“And I want to make sure we’re actually preparing kids to go into the workforce, not into a life of government dependency. That isn’t who we are as Arkansans or who we are as Americans. We must do better by our kids. Every kid growing up in Arkansas should have access to a quality education. And we need to make sure parents have the right to get them the quality of education that they deserve. And we’re going to do that when I’m governor.

“One of the reasons I’m running for governor is we want to make sure that the bad policies we see coming out of Washington never see the light of day here in Arkansas. We need somebody tough enough to fight back against the radical left and the craziness coming out of Washington, D.C. right now.

“Not only am I prepared to fight back against it. I’ve been doing it and winning for the last four years. I know how to beat it. And we have to have someone who knows what it looks like in order to win it.  I’m only afraid of what happens if we don’t have the right leader taking us through it. I can assure you I’m fully prepared for that fight. And I will not let Arkansas down.

“I’m sick of watching Biden and his administration destroy every single thing that they touch. Inflation is out of control. Gas prices are soaring.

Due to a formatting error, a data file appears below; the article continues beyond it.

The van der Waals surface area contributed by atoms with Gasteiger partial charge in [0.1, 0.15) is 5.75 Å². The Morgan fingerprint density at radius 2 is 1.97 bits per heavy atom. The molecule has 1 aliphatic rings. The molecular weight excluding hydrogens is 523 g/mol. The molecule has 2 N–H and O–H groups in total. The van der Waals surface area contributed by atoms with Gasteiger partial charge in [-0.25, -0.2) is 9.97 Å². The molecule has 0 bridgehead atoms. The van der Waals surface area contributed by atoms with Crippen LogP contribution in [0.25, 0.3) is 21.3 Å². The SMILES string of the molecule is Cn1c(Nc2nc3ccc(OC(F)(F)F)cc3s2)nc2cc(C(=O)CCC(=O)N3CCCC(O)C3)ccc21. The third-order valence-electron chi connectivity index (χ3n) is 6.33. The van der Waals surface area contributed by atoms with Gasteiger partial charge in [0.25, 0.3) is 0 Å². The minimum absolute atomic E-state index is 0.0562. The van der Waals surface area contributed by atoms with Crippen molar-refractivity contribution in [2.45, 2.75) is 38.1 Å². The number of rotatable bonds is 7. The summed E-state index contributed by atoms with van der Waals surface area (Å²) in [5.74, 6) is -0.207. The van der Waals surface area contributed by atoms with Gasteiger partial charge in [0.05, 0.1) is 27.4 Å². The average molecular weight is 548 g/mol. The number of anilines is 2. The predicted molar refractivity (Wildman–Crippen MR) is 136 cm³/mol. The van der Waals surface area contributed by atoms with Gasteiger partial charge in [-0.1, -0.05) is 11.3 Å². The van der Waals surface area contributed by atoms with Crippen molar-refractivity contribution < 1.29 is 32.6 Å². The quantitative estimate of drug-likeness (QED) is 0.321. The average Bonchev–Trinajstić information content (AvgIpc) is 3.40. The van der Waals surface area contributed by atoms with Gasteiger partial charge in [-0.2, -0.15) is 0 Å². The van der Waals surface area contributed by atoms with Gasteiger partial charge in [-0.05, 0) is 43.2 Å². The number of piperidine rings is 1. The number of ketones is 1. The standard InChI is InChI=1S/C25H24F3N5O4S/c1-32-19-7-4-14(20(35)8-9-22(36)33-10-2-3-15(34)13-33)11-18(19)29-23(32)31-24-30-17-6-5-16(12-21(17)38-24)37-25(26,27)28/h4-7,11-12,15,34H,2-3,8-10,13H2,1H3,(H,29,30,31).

“I will work hard to make sure every day that we look for ways to phase out the state income tax here in Arkansas, so we’re actually giving people a pay raise rather than a pay cut that they’re getting at the hands of the Biden administration.” Applause again here.

“And I’m tired of watching Arkansas compete at the bottom. I’m tired of Arkansas being 46th and 47th and 48th when I know that we have the potential and the capacity to be first and second,” she said. “We have to have somebody who has true leadership to push our state to the top, so that we quit fighting at the very bottom and we start competing, not just with the states around us, but that we start competing in a global economy.

“But I need your help to get there,” she said, mentioning the support she has received from others. “I will never forget what is important. Because I have three little reminders whose faces I have to look at every single day, Scarlett, Huck and George, that will hold me accountable and make sure I never forget who and what is on the line.

“I need your help to get there,” she said in closing. “If you help get me across the finish line, I will get Arkansas to the very top. Thank you for coming today. I look forward to visiting with each of you. God bless our great state. Thank y’all so much.” Five seconds of applause.

After this ten-minute speech, Sanders began to meet with people sitting at tables, occasionally taking pictures with them.

The Prescott stop is part of what the Sanders campaign is billing as its Freedom Tour. Before Prescott, she appeared in Malvern. The big red bus with her name would be rolling to Ashdown later that day, with stops in Murfreesboro, Nashville and Mena Wednesday.